Nancy Gunzenhauser Popper, Member of the Firm in the Employment, Labor & Workforce Management practice, in the firm’s New York office, was quoted in Law360 Employment Authority, in “EEOC's Lucas Urges 'Human Touch' to Ease Holiday Stress,” by Anne Cullen. (Read the full version – subscription required.)

Following is an excerpt:

Employers shouldn't let fears about running afoul of the law stop them from touching base with workers during the holiday season, which can be tough for workers with mental health conditions like depression and anxiety, U.S. Equal Employment Opportunity Commission member Andrea Lucas told Law360.

A study published in 2021 by the American Psychiatric Association found that 40% of more than 2,000 adults surveyed said their stress increases during the holidays, and over a fifth said they associated the season with either stress, anxiety, sadness, or depression. …

Flexibility with remote work arrangements can also help support workers who struggle amid the holidays, experts said.

The ADA mandates that employers try to hash out a workplace adjustment that helps disabled workers — including those with depression, anxiety, or post-traumatic stress disorder — remain on equal footing with their peers.

For workers whose mental health conditions are aggravated amid year-end festivities, working from home is a common accommodation request, said Epstein Becker Green member Nancy Gunzenhauser Popper.

"We have a lot of clients over the past year, year and a half who have been dealing with remote requests generally, and they can see those increase at this time of year," she said.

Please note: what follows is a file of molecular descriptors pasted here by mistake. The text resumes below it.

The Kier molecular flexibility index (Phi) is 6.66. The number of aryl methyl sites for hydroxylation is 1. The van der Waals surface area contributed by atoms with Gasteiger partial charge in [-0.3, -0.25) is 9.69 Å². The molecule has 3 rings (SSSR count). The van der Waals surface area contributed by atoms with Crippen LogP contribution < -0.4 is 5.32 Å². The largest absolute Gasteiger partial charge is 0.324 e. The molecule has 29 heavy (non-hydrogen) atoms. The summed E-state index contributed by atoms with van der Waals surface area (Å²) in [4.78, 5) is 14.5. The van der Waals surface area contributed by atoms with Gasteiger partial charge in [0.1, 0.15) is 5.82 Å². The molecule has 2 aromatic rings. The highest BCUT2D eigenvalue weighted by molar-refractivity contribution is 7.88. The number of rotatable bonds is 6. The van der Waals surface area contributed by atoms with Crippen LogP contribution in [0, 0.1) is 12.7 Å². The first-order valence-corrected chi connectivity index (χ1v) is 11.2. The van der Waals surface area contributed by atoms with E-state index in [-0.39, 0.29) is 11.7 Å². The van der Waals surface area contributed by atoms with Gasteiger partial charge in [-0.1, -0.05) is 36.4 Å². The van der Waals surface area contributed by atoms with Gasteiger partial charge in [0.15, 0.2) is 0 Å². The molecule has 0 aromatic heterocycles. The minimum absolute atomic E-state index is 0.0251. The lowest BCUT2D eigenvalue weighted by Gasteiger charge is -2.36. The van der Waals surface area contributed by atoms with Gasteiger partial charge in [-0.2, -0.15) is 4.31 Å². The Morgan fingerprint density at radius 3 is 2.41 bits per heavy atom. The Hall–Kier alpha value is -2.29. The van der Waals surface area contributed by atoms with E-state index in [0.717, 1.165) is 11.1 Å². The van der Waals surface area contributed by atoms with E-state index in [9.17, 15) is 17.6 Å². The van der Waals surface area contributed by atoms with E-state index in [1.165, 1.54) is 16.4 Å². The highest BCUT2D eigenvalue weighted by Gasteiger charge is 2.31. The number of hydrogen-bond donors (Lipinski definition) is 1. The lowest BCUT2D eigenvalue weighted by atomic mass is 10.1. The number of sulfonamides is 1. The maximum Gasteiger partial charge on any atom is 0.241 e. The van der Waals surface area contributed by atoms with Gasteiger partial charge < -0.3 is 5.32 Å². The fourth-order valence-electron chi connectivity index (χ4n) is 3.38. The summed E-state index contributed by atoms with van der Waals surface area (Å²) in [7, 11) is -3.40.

Companies can also take a proactive approach, she added, and broadly roll out a more flexible remote policy amid the holidays. She said this ensures people whose mental conditions worsen around the end of the year don't have to bring on the added stress of discussing their struggles with their manager or human resources.

When employers are on the receiving end of a specific request, Gunzenhauser Popper said companies must consider each one seriously, and shouldn't assume that someone who is seeking a remote arrangement between Thanksgiving and New Year's is simply trying to take a vacation or shirk their work.

"Sometimes employers may be hesitant to believe that the request is necessary or is valid in some way because it feels convenient that it's over a time when someone might prefer to be traveling or like to not come in," Gunzenhauser Popper said. "But it's important for employers to remember to take all of those requests seriously and to evaluate them on an individualized basis."

"Not every employee is trying to take advantage when they request remote work," she said.

EEOC's Lucas likewise emphasized the crucial nature of taking an individualized approach with any ADA accommodation requests that come their way.

"Making assumptions as opposed to doing something on an individualized basis and in a thoughtful manner is just a fast way to screw up as an employer," Lucas said. "Everyone is going to respond to different situations differently, and there's no really no one way one processes loss or stress during the holidays."

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